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Bioplastics: definition, manufacture and applications

Industrial Bioplastics

The term “bioplastic”, or “biopolymer” brings together two categories of materials:

  • Bio-based plastics: they are synthetized from biomass, a renewable resource, and are opposed to fossil-based plastics.
  • Biodegradable plastics: these are polymers that can be easily decomposed by microorganisms (bacteria, fungi, algae, etc.), when placed in a favorable environment (temperature, oxygen conditions, etc.).

Thus, we distinguish three possible combinations of bioplastic, or biopolymer, categories:

  1. Exclusively bio-based biopolymers : Bio-PE, Bio-PP, Bio-PVC, Bio-PET…
  2. Exclusively biodegradable biopolymers : PBAT, PCL, etc.
  3. Bio-based and biodegradable biopolymers  PLA, PHA, etc.

Some bioplastic products available for consumption can be identified by the presence of specific labels, such as the EU compostability one. 

Seedling Compostability Label
Ok Biobased TUV
DIN Gepruft Biobased

Compostability is also an indicator of biodegradability. Indeed, compostable plastic is necessarily biodegradable. However, the opposite is not always true.

Today, only 1% of the world’s plastic is bioplastic. A smaller proportion of this bioplastic is bio-based and biodegradable, and as such part of the third category above mentioned.

Bioplastic Classification Scheme

The manufacture of biopolymers

The production of bioplastics from raw materials integrates several key techniques:

  • Fermentation: sugars from biomass such as corn or sugarcane are fermented to produce polymers like polylactic acid (PLA).
  • Polymerization: bio-based monomers (e.g., bio-ethylene) are chemically linked into long chains to form polymers akin to traditional plastics like polyethylene.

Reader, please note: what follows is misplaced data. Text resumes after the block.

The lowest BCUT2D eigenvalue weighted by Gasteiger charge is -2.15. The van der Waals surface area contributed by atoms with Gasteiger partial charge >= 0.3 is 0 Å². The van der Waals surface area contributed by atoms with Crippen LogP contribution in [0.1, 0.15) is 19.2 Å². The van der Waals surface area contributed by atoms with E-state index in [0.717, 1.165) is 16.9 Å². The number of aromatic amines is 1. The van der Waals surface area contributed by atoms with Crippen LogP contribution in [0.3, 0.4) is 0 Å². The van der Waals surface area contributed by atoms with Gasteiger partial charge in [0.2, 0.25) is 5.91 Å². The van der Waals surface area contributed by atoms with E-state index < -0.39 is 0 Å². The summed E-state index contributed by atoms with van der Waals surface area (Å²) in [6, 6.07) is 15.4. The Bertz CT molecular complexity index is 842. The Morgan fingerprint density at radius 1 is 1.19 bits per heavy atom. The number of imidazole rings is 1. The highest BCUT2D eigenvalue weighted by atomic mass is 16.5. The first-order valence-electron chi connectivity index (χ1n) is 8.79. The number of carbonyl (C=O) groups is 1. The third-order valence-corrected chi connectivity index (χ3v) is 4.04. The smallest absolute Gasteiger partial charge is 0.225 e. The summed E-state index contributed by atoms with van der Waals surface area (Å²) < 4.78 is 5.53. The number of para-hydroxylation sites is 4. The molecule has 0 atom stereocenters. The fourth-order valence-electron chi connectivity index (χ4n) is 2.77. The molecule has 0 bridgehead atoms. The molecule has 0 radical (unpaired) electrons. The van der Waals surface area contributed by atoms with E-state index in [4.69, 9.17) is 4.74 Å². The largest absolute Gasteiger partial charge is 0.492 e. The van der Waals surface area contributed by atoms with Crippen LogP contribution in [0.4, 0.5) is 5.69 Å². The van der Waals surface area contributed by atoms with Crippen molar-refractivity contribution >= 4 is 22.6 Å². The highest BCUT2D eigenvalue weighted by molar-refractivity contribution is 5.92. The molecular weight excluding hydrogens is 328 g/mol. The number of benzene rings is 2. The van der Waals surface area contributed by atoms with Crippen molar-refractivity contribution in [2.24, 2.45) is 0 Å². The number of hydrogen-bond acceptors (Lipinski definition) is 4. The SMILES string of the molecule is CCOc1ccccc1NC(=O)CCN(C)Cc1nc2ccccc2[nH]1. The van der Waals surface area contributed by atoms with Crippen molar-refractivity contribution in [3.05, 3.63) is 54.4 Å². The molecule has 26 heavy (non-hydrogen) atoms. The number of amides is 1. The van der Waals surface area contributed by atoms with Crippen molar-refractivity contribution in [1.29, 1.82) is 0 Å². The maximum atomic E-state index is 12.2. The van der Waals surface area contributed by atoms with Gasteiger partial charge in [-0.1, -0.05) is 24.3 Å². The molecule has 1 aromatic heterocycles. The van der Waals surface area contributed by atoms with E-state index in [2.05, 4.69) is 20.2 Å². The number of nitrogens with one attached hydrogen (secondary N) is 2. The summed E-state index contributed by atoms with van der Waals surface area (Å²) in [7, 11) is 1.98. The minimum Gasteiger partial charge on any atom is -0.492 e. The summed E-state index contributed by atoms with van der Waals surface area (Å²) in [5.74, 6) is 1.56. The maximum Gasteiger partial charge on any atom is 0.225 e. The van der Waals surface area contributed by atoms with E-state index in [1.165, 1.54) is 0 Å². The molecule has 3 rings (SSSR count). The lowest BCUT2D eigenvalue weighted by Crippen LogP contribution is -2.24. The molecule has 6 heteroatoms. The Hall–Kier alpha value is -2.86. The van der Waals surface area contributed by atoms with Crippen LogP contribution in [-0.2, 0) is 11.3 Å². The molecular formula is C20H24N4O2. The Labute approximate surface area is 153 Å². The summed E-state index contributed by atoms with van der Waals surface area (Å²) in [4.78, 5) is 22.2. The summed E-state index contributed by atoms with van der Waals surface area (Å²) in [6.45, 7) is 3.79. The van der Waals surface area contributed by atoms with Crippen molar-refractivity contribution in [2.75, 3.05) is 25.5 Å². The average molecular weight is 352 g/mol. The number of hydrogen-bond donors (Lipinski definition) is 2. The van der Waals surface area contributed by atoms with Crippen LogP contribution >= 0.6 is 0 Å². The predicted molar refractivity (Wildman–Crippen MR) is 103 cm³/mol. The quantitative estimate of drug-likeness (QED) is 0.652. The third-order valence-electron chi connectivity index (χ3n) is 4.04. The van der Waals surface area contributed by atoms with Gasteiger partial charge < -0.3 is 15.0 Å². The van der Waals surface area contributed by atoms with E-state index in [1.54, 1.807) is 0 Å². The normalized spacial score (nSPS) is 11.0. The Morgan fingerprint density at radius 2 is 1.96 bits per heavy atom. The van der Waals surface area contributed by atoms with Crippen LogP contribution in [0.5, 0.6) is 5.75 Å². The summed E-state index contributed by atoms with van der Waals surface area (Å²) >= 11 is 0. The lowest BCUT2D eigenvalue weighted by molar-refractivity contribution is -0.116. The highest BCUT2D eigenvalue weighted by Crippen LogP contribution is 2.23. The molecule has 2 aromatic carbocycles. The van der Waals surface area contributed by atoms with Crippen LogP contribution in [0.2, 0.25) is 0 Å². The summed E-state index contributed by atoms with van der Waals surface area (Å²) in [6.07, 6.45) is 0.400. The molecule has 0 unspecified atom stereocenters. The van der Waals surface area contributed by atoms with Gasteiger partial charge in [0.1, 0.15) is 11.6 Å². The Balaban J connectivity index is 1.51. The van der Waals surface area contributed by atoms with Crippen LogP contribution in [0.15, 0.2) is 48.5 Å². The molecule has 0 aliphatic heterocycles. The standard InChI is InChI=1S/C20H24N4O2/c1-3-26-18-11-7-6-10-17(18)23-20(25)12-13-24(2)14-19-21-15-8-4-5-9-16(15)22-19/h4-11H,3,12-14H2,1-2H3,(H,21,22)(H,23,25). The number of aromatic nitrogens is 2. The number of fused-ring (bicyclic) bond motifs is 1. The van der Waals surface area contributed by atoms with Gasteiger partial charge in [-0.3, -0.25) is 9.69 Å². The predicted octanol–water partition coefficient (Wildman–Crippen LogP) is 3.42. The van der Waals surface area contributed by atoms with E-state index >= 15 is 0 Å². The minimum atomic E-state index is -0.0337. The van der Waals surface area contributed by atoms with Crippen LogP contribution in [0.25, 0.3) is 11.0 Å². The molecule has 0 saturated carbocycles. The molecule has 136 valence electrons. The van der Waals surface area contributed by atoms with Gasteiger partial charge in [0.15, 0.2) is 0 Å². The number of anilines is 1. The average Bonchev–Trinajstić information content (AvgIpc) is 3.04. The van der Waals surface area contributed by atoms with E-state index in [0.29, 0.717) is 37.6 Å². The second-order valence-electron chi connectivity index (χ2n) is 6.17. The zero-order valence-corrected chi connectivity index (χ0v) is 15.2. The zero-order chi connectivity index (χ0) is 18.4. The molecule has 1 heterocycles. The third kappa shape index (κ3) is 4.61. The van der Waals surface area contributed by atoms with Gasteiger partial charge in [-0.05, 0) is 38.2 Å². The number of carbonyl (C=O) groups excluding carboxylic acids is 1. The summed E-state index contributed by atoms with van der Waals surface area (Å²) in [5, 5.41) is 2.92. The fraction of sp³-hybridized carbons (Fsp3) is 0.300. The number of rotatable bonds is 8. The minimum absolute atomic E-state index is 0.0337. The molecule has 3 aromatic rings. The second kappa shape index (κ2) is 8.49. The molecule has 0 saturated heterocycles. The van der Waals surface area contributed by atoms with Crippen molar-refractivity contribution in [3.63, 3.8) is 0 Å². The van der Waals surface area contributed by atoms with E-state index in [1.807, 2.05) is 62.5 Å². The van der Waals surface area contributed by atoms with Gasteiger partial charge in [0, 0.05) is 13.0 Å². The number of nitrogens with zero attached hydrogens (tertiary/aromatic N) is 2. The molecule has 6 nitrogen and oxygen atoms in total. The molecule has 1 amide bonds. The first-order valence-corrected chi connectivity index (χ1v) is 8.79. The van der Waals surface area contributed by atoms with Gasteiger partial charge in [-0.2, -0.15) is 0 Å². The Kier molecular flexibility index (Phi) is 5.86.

• Synthetic biology: microorganisms are engineered to synthesize complex biopolymers directly from agricultural byproducts, producing materials like PHA.
  • Extraction and purification: These steps ensure the bioplastic is free from impurities and suitable for further processing, making it ready for industrial use in various forms.

Bioplastics are typically sold in granule form. The following are the main production processes in which they are used. 

  1. Thermoforming and injection molding: used to create rigid products, these processes involve heating bioplastics to form specific shapes. Thermoforming heats sheets of plastic to mold them, while injection molding injects molten bioplastic into molds.
  2. Extrusion: a process where bioplastic granules are melted and forced through a die to create long continuous shapes like pipes, rods, and profiles. The material is then cooled to retain its shape.
  3. Film casting: involves extruding the melted bioplastic through a flat die followed by rapid cooling to produce thin films. These films are often used for packaging materials.
  4. Blow molding: this technique is used to achieve products with intermediate rigidity, such as bottles and containers, by inflating hot plastic in a mold.

3D printing: utilize a method called fused deposition modeling (FDM). This involves feeding bioplastic filament through a heated nozzle that melts the material. The printer then deposits the molten bioplastic layer by layer to build a three-dimensional object based on digital designs, allowing for complex geometries and custom designs.

Injection Molding Bioplastic

Expanding applications of bioplastics across key industries

Bioplastics are seeing diverse applications across various sectors, reflecting their growing importance in sustainable material solutions. 

  • In the packaging industry, bioplastics are increasingly used for food containers, bottles, and films, offering an eco-friendlier alternative to traditional plastics. 
  • The automotive sector is also integrating bioplastics, utilizing them in car interiors for components like dashboards and door panels to reduce environmental impact.